Okay, so sue me, I can't make my mind up about what blogger template to use. It's funny how limited the options are.
Actually, however, my second thoughts are regarding the iPad. Last we spoke, I couldn't possibly think of a reason to get one. Now, I'm suddenly contemplating replacing my laptop with an iPad. What changed?
1. The name. I was one of those who thought that this name was proof of the fact that Apple apparently has no female employees, and I couldn't get the image of that MadTV sketch out of my head. Such is the power of marketing that I've completely forgotten about it now.
2. Portability. I found out that you can run Keynote presentations straight off of your iPad (presumably via some sort of adaptor to connect to your projector). I spend a lot of time lugging my laptop around for that purpose, and wouldn't mind lugging around something much lighter. Also, as I said in the comments to my previous post, I fantasize about having my students upload their papers through Blackboard, putting them on my iPad, and grading them there. And having the built-in connection to AT&T's network is much more elegant than buying one of those laptop connect dealies. Thanks to the iPhone I've grown to love having internet with me at all times. In general, as I've started to have to have my laptop with me nearly all the time, I wouldn't mind slimming down some. Or a lot.
3. Consumption. The general consensus has been that the iPad is a device built for consumption, not production. As someone who produces a lot of writing, nearly every single day, this was one of the main problems for me--the lack of a keyboard would drive me up the wall, and adding an external keyboard seemed to defeat the purpose. However, in reading some reviews of the product, I realized that my engagement with computers actually takes place in two different spheres. On the one hand, when I'm doing actual work on my laptop, I tend to be seated at my desk. That's because I like to have a proper chair, to have my books spread out, and to be near my printer and scanner, etc. On the other hand, I also spend a lot--a lot--of time simply consuming the internet. I'm one of those people who reads multiple newspapers virtual cover to virtual cover every day, stay logged onto Facebook all day, am always reading blogs and commentary, etc. I tend to do this on my laptop while slouched on the couch. I also have been browsing the internet more and more on my iPhone. That's partly because I don't have internet at my home in Virginia at the moment, but because of that I've actually grown fairly accustomed to using a an input-less version of the internet, and it's actually not so bad.
My realization with regards to my computer habits is that actually my laptop--I have one of those older black MacBooks--is not perfect for either of those tasks. When seated at my desk, I would prefer to have a full-size keyboard and mouse, and to have various external devices permanently plugged in without having to get everything set up everytime I switch places. And I would prefer the expansion capabilities and overall greater robustness of a desktop. And conversely, when I'm slouching on my couch obsessively reading through the Times, the laptop is a bit clunky. Sometimes I would like to be able to lie down and read, and I often find myself nearly dropping my laptop, or finding it in the way. An iPad would actually be about right.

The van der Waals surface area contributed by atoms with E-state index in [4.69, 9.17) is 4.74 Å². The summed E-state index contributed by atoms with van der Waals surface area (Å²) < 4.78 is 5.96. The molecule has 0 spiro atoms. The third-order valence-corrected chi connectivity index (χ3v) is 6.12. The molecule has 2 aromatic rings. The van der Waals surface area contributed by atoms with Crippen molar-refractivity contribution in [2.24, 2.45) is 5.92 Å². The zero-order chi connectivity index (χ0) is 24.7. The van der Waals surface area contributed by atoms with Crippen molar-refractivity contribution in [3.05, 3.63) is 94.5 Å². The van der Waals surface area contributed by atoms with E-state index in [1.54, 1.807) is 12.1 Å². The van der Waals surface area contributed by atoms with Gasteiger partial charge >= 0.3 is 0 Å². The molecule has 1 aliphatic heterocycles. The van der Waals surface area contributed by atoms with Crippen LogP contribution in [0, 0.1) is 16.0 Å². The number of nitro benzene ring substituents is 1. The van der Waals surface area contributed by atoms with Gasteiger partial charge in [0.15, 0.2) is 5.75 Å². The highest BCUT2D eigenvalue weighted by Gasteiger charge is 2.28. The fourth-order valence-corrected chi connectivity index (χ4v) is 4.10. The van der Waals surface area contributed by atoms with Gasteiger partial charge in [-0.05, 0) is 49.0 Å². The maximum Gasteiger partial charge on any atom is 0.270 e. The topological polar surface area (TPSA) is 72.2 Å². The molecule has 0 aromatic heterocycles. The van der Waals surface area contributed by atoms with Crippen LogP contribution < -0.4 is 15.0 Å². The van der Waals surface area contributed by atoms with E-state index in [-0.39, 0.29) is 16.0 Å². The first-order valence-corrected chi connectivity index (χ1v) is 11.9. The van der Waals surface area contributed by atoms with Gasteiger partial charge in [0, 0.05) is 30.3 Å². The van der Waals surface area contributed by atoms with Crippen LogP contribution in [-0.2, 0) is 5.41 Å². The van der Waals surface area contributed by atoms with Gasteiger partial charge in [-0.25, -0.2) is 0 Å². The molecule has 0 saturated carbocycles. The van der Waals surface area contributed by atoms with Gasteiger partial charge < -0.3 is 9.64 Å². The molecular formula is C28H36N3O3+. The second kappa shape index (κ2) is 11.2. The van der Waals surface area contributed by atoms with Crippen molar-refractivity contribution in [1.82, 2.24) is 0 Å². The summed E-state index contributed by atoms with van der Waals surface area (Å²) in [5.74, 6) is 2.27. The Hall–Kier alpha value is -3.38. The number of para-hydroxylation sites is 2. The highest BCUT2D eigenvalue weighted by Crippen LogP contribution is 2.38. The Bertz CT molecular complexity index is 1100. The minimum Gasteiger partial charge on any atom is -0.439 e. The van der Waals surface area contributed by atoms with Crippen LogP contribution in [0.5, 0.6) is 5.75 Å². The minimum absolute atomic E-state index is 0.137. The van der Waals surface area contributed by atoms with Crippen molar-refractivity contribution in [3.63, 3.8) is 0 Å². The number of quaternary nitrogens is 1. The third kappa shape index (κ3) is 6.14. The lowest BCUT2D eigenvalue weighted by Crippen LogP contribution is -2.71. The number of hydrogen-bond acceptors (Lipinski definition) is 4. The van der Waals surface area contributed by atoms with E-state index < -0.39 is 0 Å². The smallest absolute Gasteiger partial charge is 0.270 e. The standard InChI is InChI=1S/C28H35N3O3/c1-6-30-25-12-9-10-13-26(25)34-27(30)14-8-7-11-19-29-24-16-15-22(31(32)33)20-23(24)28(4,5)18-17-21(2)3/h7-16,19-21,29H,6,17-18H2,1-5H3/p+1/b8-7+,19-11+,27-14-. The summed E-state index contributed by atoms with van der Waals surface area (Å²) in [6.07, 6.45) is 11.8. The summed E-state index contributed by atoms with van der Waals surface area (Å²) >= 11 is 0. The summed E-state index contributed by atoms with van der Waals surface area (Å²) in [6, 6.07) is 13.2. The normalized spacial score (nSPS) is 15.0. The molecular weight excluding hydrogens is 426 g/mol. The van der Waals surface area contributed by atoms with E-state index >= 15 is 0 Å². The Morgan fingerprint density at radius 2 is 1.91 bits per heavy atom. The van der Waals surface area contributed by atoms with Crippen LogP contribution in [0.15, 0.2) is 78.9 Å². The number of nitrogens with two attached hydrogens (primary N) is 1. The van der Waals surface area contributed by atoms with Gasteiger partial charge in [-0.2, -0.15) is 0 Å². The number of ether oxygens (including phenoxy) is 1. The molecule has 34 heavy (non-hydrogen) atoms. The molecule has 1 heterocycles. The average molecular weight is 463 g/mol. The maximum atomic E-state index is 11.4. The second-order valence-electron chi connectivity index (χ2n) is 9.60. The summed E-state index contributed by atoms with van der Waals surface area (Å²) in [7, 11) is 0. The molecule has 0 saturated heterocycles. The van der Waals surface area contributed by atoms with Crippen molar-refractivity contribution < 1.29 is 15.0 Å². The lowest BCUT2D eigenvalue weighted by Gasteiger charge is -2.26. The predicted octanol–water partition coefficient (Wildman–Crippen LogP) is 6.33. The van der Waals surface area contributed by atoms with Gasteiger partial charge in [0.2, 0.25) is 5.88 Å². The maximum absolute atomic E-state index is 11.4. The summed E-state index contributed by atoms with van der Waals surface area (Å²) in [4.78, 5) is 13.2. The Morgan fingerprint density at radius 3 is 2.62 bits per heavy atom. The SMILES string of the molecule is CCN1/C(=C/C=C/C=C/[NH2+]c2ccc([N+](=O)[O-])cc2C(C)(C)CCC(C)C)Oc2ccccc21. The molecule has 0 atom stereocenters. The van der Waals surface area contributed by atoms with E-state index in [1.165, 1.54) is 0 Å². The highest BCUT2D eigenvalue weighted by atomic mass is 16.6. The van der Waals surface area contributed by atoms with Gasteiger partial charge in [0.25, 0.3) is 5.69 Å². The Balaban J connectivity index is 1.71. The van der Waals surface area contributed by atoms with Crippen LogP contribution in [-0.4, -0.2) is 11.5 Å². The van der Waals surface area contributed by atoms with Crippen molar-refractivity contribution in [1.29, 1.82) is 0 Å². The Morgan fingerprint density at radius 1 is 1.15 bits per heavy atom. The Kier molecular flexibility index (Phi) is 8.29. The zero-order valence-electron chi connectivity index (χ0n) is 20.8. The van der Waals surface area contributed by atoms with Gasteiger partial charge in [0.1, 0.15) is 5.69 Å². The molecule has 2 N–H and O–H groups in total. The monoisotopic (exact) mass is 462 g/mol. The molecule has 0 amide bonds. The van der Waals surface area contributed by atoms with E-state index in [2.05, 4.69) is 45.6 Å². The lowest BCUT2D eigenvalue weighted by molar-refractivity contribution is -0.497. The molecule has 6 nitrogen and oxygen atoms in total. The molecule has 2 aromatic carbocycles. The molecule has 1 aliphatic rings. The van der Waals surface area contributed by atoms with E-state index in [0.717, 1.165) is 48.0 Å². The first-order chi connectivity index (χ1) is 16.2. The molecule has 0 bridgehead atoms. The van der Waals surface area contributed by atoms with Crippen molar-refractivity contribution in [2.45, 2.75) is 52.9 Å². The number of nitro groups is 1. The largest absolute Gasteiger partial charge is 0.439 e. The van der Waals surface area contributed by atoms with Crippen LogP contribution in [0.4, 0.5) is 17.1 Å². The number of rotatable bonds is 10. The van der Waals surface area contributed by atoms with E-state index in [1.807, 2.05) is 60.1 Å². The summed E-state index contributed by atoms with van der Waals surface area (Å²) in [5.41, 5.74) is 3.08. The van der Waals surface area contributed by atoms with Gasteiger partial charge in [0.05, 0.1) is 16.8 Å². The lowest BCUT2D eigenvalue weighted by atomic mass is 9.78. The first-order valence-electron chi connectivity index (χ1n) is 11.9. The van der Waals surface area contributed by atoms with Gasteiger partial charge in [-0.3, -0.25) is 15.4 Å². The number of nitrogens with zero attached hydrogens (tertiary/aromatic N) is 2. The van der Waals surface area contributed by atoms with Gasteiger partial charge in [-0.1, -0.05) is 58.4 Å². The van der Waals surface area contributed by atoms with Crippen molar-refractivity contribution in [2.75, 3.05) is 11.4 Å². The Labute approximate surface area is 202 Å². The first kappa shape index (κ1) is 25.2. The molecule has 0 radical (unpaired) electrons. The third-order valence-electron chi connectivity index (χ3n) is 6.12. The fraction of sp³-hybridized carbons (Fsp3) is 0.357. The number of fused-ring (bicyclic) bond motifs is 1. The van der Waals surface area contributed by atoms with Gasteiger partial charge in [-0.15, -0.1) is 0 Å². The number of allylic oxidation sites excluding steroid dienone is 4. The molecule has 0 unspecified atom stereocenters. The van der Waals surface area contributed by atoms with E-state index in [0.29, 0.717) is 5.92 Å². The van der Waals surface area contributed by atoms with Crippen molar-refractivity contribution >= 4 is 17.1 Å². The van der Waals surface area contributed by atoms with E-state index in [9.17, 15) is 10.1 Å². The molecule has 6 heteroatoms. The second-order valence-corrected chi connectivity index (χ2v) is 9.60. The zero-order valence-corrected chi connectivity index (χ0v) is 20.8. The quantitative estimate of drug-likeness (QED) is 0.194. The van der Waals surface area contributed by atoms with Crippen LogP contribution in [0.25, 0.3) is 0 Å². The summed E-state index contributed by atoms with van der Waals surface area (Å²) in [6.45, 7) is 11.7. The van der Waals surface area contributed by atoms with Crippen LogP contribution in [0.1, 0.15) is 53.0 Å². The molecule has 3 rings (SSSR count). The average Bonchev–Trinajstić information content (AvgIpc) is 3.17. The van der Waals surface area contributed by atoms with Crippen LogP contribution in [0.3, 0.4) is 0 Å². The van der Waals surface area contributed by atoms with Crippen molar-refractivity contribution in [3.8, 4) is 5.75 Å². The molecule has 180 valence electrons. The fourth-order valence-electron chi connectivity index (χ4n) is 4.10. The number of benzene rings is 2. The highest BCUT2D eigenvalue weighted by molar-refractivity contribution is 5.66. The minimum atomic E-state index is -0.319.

Caveats: I still am not pleased with the file management situation. Apparently each application has its own file manager, and if you want to transfer files from device to device you have to do it through iTunes just like you do now with music. That's a big drawback. It's bad enough with the music; as someone who creates several playlists every single day and puts them onto an iPod for teaching, I know all too well how badly this system works for anything other than a handful of documents.
The biggest caveat is that I will still need a real computer in my life, and I would like it to be a fairly robust desktop machine. Depending on my employment situation I might have an office computer to use, but I'll still need something at home. So my laptop will actually be replaced by two devices, and that adds up. The most expensive iPad with 3G ($829; not having the 3G service defeats the purpose for me) and a decent iMac ($1499) together run substantially more than just a MacBook Pro. Or I could go big and find the money for the Mac Pro, which with its ability to expand (and use third-party monitors and such) might save money over the long run and indulge my geekier side.
And needless to say, I can't possibly imagine buying a first-generation iPad. I'm hoping that my laptop hangs on for at least another year, and that by then some of the kinks will be ironed out. Stay tuned for more of this riveting journey towards iPad acceptance.